> transparent object exists.
>        So the name 'clip-to-self' was chosen (not by me)
> to make it clear we are talking about geometry of the object
> not the src alpha value. Some implementations use a clipping
> path to restrict the operators, others may use a shape channel
> in addition to the alpha channel, but those are implementation
> details. Note, this property only matters for Porter-Duff
> operators.
>        Anyway, sometime around Feb 2002, Adobe people asked
> us to add the knock-out feature and try to align the model
> so that it was compatible with the Adobe imaging model used
> in PDF. That's the motivator for knock-out. If what it does
> is unreadable it's because no-one at Adobe bothered to fix
> our description - since effectively we provided free work
> to stick their stuff in the spec. and they never made any
> effort to correct errors if there were any. There were
> mumblings that our description of knock-out was wrong but
> no attempt to correct it was ever made. I have no idea if
> it does what PDF does since it's not of relevance for any
> workflows I'm interested in.

If it's wrong, we should fix it.
The language in the latest PDF spec is pretty clear so we could simply move
it into SVG.

>        More inline:
> --Original Message--:
> >I *really* don't like the current names of the clip-to-self property
> >or values.  One or both has to be changed; right now the property name
> >is nonsensical with the values, in my opinion.  As a not-very-good
> >suggestion, maybe "clip-to: src | canvas"?
> clip-to-self mirrors the initial name given to the property back in 2002:
> http://www.w3.org/TR/2002/WD-SVG12-20021115/#compositing
> and the 'self' part is meant to highlight that it's a geometric not alpha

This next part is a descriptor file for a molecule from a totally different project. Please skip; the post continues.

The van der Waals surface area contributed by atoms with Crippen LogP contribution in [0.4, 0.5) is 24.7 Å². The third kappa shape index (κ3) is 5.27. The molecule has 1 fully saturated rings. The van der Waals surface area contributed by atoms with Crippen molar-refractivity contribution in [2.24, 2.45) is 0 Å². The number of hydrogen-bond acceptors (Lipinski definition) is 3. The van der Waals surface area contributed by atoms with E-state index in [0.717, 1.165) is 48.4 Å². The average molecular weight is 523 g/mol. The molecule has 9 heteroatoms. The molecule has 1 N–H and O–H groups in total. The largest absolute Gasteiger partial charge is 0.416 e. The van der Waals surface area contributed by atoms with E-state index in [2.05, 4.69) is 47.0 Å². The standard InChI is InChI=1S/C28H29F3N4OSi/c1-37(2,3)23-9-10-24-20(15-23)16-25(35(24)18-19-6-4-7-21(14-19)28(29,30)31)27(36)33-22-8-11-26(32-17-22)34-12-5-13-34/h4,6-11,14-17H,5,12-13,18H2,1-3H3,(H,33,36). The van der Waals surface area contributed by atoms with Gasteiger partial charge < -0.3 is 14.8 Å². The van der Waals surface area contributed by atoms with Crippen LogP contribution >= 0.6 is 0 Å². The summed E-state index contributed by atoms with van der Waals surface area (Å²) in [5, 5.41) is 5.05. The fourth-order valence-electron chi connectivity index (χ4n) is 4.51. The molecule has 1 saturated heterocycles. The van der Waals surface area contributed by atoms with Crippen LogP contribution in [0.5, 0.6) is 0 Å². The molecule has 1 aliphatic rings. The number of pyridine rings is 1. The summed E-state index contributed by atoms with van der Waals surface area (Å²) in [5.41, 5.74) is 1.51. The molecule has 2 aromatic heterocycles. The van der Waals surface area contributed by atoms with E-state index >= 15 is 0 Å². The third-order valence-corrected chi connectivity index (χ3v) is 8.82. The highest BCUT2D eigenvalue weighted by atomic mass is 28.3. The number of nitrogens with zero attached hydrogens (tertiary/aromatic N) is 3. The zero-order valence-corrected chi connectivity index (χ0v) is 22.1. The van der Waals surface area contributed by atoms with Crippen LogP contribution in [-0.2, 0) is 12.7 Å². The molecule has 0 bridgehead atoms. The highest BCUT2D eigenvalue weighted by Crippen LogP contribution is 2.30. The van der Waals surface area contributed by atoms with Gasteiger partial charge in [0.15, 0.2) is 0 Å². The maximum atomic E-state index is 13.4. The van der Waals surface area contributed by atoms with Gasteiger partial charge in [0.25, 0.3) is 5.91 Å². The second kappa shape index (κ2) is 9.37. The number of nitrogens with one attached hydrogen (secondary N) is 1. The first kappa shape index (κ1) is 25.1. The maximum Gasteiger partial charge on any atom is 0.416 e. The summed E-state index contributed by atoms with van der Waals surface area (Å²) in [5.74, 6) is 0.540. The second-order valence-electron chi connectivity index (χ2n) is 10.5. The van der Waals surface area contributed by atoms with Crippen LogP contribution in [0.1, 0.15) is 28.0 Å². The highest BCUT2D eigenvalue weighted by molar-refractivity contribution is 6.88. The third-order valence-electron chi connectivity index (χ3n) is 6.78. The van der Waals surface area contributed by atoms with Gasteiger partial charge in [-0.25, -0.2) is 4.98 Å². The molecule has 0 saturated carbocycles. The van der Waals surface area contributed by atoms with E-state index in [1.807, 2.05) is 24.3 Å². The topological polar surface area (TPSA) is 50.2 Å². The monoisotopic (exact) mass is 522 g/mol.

> operation. 'src' to me feels like alpha compositing. It's just a name,
> and I don't have any investment in it, nor does the WG I expect but
> do you *really* think it's that bad?
> >I don't quite understand the usage of the 'knock-out' property.  I
> >understand what it does, but it seems to apply to rendered elements,
> >while the property is defined to apply to grouping elements.  In the
> >examples given, is 'knock-out' specified on either of the components
> >(the squiggly line or the blue disc), or is it on a container that
> >contains both of the components?
> The example is very hard to visualize - we should really refer to
> the PDF spec for improved detail on how it works. But to
> answer your question you just need to click through to the
> SVG source for the example and look at it - knock-out is
> specified on the group with id="f".

The PDF spec (while technically correct) will not help you to visualize the
effect of 'knock-out'.
There are multiple websites and books that describe what it does visually

> >It appears that all of the first three properties are simply shortcuts
> >for more complex series of compositing operations.  Is this correct?
> No.
> >For example, in the "knockout:replace" example, it appears that one
> >could achieve the same result with "d over (d dst_out e)".  Similarly,
> Not sure - PDF's model is a lot weirder than Porter-Duff from what I've
> been led to believe. But if it's possible to do that it doesn't really
> matter
> as you'll see below where I describe the round-tripping goals.
> >the "clip-to-self:canvas" example seems equivalent to "((e xor f) in
> >g) over ((e xor f) dst_out g)".  It might be useful to define these
> >properties explicitly in terms of virtually transforming the comp-op
> >sequence.  'enable-background' is the same, down to the insertion of a
> >dst_out operation.